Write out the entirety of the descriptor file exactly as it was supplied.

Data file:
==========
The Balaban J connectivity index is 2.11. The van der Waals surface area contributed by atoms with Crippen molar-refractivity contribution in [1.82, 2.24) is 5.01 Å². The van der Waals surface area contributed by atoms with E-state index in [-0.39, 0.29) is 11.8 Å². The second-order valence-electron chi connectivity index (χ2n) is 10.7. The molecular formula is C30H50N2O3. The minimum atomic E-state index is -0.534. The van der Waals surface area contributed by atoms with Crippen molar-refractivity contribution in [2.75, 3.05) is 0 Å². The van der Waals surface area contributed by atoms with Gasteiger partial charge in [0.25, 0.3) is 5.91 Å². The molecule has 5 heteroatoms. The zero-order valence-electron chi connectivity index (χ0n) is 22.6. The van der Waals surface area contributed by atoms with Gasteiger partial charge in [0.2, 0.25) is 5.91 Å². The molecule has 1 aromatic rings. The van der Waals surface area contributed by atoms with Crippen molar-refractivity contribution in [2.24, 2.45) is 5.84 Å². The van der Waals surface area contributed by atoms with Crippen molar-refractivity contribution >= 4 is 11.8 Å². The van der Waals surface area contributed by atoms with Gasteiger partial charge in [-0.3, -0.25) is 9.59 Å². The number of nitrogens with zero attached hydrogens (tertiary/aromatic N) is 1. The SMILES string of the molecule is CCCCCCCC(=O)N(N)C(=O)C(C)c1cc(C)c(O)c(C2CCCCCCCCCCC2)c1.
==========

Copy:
The Balaban J connectivity index is 2.11. The van der Waals surface area contributed by atoms with Crippen molar-refractivity contribution in [1.82, 2.24) is 5.01 Å². The van der Waals surface area contributed by atoms with E-state index in [-0.39, 0.29) is 11.8 Å². The second-order valence-electron chi connectivity index (χ2n) is 10.7. The molecular formula is C30H50N2O3. The minimum atomic E-state index is -0.534. The van der Waals surface area contributed by atoms with Crippen molar-refractivity contribution in [2.75, 3.05) is 0 Å². The van der Waals surface area contributed by atoms with Gasteiger partial charge in [0.25, 0.3) is 5.91 Å². The molecule has 5 heteroatoms. The zero-order valence-electron chi connectivity index (χ0n) is 22.6. The van der Waals surface area contributed by atoms with Gasteiger partial charge in [0.2, 0.25) is 5.91 Å². The molecule has 1 aromatic rings. The van der Waals surface area contributed by atoms with Crippen molar-refractivity contribution in [2.24, 2.45) is 5.84 Å². The van der Waals surface area contributed by atoms with Crippen molar-refractivity contribution >= 4 is 11.8 Å². The van der Waals surface area contributed by atoms with Gasteiger partial charge in [-0.3, -0.25) is 9.59 Å². The number of nitrogens with zero attached hydrogens (tertiary/aromatic N) is 1. The SMILES string of the molecule is CCCCCCCC(=O)N(N)C(=O)C(C)c1cc(C)c(O)c(C2CCCCCCCCCCC2)c1.